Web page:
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Helping Asylum Seekers Claim Asylum in the U.S. 

Withholding of Removal& & Convention Against Torture (CAT)

Deciding to apply for asylum requires an understanding of the reasons for seeking asylum. You must make sure that you qualify. You qualify for asylum if you have been persecuted or have a “well-founded fear of persecution” in your country of origin based on the following elements:  political opinion, religion, race, nationality, or membership in a particular social group.

There was a temptation to limit the rights of persons to apply for asylum in the United States. On January 8, 2021, a Federal Judge blocked the implementation of a regulation that would have severely limited the right of persons to request asylum in the United States.

Use Form I-589 to apply. Attach a detailed affidavit and documentation in support of your application. There is no filing fee.

If you are outside the US, you may apply for refugee status based on these same criteria. Your fear of persecution must be either by the government of your country or by a group that the government is unable or unwilling to control.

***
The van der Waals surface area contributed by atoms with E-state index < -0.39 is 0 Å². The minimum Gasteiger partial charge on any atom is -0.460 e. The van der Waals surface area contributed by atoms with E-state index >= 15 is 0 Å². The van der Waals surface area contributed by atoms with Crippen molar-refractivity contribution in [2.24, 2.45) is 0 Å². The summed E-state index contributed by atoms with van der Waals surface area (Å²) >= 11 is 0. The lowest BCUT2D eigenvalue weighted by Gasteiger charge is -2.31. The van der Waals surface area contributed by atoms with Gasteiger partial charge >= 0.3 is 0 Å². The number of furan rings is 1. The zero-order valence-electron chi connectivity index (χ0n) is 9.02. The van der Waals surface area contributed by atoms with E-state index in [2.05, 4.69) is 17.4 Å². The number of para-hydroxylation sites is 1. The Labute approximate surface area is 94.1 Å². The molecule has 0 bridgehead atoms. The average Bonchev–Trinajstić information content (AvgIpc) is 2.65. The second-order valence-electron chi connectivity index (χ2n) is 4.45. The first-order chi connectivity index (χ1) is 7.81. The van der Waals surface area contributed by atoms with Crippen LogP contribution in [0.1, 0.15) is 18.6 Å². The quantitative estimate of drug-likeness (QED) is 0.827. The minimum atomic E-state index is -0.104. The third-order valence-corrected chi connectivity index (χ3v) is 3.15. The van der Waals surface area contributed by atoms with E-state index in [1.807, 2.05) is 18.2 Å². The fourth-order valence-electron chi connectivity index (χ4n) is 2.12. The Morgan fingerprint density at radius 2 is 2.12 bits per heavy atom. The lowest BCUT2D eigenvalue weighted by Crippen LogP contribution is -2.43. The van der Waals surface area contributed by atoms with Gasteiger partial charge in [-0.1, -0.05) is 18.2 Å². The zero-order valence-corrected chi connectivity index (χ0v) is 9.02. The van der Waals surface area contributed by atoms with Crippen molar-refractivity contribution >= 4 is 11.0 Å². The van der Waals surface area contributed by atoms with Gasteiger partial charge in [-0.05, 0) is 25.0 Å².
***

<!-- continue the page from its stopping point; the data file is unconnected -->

If you are able to establish past persecution, a presumption arises that you have established a well-founded fear of persecution. The burden of proof shifts to the government to demonstrate that circumstances have changed and that you no longer have a well-founded fear of persecution or that you could avoid persecution by relocating in another part of your country and that it would be reasonable for you to do so.

If you are in lawful immigration status, you can submit an application for asylum directly with the appropriate USCIS Service Center. Should your application be denied, you will remain in lawful status.

However, if you are not in lawful status, should your application not be approved by the USCIS, you will be placed in removal proceedings. If you are in removal proceedings before an Immigration Judge, in addition to applying for asylum, you may be eligible to apply for withholding of removal and for relief under the Convention Against Torture (CAT).

Once your application has been pending for over 150 days, you may apply for a work permit using form I-765. If your application is approved, and your spouse and/or children are outside the US, use form I-730 to bring them to the US as asylees. One year after your application is granted, you may apply for a green card.

 

  • Expert Witness

  • Political

  • Religion

  • Race

  • Nationality

  • Particular Social Group

  • One Year Filing Rule

  • One Child

  • Policy - PRC

  • LGBT

  • Firm Resettlement

  • TPS